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Shabbat Parashat Ki Tetzei| 5764

Pninat Mishpat

The Issuing of an Order of Separation - From Piskei Din Rabbani’im, vol. XII, pp. 161-163
Case: A couple presented the regional court with a divorce agreement, in which it was agreed that after divorce, the joint apartment would remain in the wife’s possession. Subsequently, the husband decided to back out of the agreement, and the matter was in the process of adjudication in the regional court. In the meantime, the court ordered a tzav hafrada (a court order that forces the husband to stay away from the place of their joint residence to date) until the end of the proceedings. The Court of Appeals heard the husband’s claim that beit din did not have the authority to give such an order, as that was not within the subject matter of the court case.
Ruling: We have decided to hear this appeal, even though it seems to be on a temporary matter, because of the potentially severe consequences of a tzav hafrada. Firstly, it may compromise the outcome of the question of continued marriage, a matter that has not yet been determined. Secondly, it forces a man into a situation where he may not have any reasonable living arrangements on short notice, and this predicament will not be remedied to make up for his expenses and hardships if it is determined that his wife’s claims were not valid.
 That being said, after studying the matter at hand, we have decided to reject the appeal for the following reasons. The tzav hafrada was not made to prejudice the outcome of the decision on control of the apartment. Rather, beit din gave the order based on its feeling that continued joint residence is likely to be detrimental to the wife. This is certainly within the jurisdiction of the court, which was called upon to rule on the continued marriage of the couple or the giving of a get.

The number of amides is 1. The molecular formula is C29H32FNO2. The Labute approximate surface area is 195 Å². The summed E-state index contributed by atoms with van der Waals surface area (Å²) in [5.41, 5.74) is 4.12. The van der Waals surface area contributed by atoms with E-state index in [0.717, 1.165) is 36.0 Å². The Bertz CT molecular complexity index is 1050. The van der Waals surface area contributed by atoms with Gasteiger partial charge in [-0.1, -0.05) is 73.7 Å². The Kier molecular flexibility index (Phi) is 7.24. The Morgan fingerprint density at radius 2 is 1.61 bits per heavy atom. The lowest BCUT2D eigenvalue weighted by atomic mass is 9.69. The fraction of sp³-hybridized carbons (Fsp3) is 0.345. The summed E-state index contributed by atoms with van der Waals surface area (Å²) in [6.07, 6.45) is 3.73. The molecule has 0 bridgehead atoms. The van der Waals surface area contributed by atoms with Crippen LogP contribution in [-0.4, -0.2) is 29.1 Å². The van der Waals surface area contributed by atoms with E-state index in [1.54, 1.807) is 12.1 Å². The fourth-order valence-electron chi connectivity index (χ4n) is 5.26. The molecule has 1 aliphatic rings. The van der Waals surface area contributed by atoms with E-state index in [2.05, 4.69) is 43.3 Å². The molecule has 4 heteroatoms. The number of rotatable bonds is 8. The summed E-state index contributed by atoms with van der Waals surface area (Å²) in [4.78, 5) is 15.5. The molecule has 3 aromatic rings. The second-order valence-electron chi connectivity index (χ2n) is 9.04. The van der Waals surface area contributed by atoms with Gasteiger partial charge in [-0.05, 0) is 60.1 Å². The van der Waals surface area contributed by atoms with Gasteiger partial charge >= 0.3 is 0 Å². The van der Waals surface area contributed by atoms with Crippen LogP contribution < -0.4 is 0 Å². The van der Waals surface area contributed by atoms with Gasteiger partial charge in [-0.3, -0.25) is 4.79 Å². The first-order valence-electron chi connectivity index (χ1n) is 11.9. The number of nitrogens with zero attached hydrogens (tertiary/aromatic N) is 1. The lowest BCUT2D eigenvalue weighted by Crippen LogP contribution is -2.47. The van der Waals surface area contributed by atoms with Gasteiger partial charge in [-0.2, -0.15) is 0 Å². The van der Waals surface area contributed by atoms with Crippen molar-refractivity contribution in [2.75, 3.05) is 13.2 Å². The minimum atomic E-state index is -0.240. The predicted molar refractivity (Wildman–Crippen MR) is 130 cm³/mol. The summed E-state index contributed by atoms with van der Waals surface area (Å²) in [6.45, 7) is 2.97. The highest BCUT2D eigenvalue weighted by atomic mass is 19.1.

In general, beit din is hesitant to grant a tzav hafrada, because it is unclear how matters will progress, from the perspective of the beginning of the proceedings. It is also a major, and not always justified burden to put on the husband to find alternative living quarters without sufficient notice. However, this case is different. The couple had already produced a divorce agreement, which included the husband’s agreement to leaving the apartment, even mentioning a date for his departure. It is, therefore, reasonable to assume that the husband contemplated and planned to make arrangements by that time. It is, thus, fully reasonable that beit din acquiesce to the wife’s request for a tzav hafrada. This is not to say, though, that the regional beit din needs to turn the temporary tzav hafrada into a permanent one. That needs to be determined after they hear the claims of both sides and render a final ruling.
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